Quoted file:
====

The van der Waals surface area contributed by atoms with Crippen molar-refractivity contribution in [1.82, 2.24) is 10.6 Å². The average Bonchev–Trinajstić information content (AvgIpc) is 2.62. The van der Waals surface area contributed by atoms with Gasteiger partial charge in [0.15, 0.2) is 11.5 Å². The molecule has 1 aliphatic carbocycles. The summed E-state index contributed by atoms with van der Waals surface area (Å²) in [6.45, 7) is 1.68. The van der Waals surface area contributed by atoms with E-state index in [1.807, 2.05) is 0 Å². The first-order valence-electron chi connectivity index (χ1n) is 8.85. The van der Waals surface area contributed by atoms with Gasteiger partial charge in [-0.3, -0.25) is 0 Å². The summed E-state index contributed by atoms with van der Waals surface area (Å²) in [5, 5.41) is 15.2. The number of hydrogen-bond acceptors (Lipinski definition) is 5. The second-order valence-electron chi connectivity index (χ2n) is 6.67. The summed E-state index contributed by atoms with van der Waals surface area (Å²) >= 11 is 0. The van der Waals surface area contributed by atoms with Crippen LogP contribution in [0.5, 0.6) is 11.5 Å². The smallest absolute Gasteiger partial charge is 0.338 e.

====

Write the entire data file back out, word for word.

The van der Waals surface area contributed by atoms with Crippen molar-refractivity contribution in [1.82, 2.24) is 10.6 Å². The average Bonchev–Trinajstić information content (AvgIpc) is 2.62. The van der Waals surface area contributed by atoms with Gasteiger partial charge in [0.15, 0.2) is 11.5 Å². The molecule has 1 aliphatic carbocycles. The summed E-state index contributed by atoms with van der Waals surface area (Å²) in [6.45, 7) is 1.68. The van der Waals surface area contributed by atoms with E-state index in [1.807, 2.05) is 0 Å². The first-order valence-electron chi connectivity index (χ1n) is 8.85. The van der Waals surface area contributed by atoms with Gasteiger partial charge in [-0.3, -0.25) is 0 Å². The summed E-state index contributed by atoms with van der Waals surface area (Å²) in [5, 5.41) is 15.2. The number of hydrogen-bond acceptors (Lipinski definition) is 5. The second-order valence-electron chi connectivity index (χ2n) is 6.67. The summed E-state index contributed by atoms with van der Waals surface area (Å²) >= 11 is 0. The van der Waals surface area contributed by atoms with Crippen LogP contribution in [0.5, 0.6) is 11.5 Å². The smallest absolute Gasteiger partial charge is 0.338 e.